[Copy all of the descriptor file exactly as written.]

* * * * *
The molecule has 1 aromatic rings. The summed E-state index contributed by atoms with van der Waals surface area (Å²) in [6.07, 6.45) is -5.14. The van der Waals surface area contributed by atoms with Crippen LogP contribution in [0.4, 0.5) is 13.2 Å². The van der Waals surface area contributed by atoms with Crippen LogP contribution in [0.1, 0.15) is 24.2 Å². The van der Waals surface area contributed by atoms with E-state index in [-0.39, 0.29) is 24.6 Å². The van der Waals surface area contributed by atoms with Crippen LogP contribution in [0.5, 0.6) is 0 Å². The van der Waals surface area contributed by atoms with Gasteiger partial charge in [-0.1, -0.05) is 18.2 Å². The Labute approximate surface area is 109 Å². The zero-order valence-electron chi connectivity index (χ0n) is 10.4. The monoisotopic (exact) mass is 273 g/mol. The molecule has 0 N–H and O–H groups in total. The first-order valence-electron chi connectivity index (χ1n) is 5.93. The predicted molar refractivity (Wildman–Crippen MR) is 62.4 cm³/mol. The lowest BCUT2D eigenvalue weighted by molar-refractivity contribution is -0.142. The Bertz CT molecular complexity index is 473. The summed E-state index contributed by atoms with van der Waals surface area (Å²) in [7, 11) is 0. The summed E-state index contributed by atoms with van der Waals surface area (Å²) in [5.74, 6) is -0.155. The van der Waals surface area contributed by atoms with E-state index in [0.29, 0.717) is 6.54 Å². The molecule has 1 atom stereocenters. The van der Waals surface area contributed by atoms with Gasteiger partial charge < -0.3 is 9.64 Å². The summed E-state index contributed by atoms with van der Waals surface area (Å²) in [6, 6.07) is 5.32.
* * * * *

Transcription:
The molecule has 1 aromatic rings. The summed E-state index contributed by atoms with van der Waals surface area (Å²) in [6.07, 6.45) is -5.14. The van der Waals surface area contributed by atoms with Crippen LogP contribution in [0.4, 0.5) is 13.2 Å². The van der Waals surface area contributed by atoms with Crippen LogP contribution in [0.1, 0.15) is 24.2 Å². The van der Waals surface area contributed by atoms with E-state index in [-0.39, 0.29) is 24.6 Å². The van der Waals surface area contributed by atoms with Crippen LogP contribution in [0.5, 0.6) is 0 Å². The van der Waals surface area contributed by atoms with Gasteiger partial charge in [-0.1, -0.05) is 18.2 Å². The Labute approximate surface area is 109 Å². The zero-order valence-electron chi connectivity index (χ0n) is 10.4. The monoisotopic (exact) mass is 273 g/mol. The molecule has 0 N–H and O–H groups in total. The first-order valence-electron chi connectivity index (χ1n) is 5.93. The predicted molar refractivity (Wildman–Crippen MR) is 62.4 cm³/mol. The lowest BCUT2D eigenvalue weighted by molar-refractivity contribution is -0.142. The Bertz CT molecular complexity index is 473. The summed E-state index contributed by atoms with van der Waals surface area (Å²) in [7, 11) is 0. The summed E-state index contributed by atoms with van der Waals surface area (Å²) in [5.74, 6) is -0.155. The van der Waals surface area contributed by atoms with E-state index in [0.29, 0.717) is 6.54 Å². The molecule has 1 atom stereocenters. The van der Waals surface area contributed by atoms with Gasteiger partial charge < -0.3 is 9.64 Å². The summed E-state index contributed by atoms with van der Waals surface area (Å²) in [6, 6.07) is 5.32.